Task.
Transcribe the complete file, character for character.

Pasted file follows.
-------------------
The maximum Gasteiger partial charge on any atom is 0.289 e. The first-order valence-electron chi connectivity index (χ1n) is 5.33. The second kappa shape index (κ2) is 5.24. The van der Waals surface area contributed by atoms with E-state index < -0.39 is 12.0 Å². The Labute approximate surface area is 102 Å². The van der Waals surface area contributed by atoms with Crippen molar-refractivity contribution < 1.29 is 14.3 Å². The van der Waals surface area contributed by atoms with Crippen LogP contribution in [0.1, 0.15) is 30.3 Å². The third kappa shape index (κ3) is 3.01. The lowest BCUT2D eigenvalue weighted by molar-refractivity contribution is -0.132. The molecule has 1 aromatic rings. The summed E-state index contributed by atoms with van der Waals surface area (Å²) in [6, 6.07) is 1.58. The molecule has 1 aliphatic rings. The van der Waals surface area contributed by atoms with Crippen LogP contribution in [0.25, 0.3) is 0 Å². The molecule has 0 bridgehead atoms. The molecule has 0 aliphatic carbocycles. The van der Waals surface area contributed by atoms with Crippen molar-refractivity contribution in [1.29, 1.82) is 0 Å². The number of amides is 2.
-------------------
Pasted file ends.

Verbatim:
The maximum Gasteiger partial charge on any atom is 0.289 e. The first-order valence-electron chi connectivity index (χ1n) is 5.33. The second kappa shape index (κ2) is 5.24. The van der Waals surface area contributed by atoms with E-state index < -0.39 is 12.0 Å². The Labute approximate surface area is 102 Å². The van der Waals surface area contributed by atoms with Crippen molar-refractivity contribution < 1.29 is 14.3 Å². The van der Waals surface area contributed by atoms with Crippen LogP contribution in [0.1, 0.15) is 30.3 Å². The third kappa shape index (κ3) is 3.01. The lowest BCUT2D eigenvalue weighted by molar-refractivity contribution is -0.132. The molecule has 1 aromatic rings. The summed E-state index contributed by atoms with van der Waals surface area (Å²) in [6, 6.07) is 1.58. The molecule has 1 aliphatic rings. The van der Waals surface area contributed by atoms with Crippen LogP contribution in [0.25, 0.3) is 0 Å². The molecule has 0 bridgehead atoms. The molecule has 0 aliphatic carbocycles. The van der Waals surface area contributed by atoms with Crippen molar-refractivity contribution in [1.29, 1.82) is 0 Å². The number of amides is 2.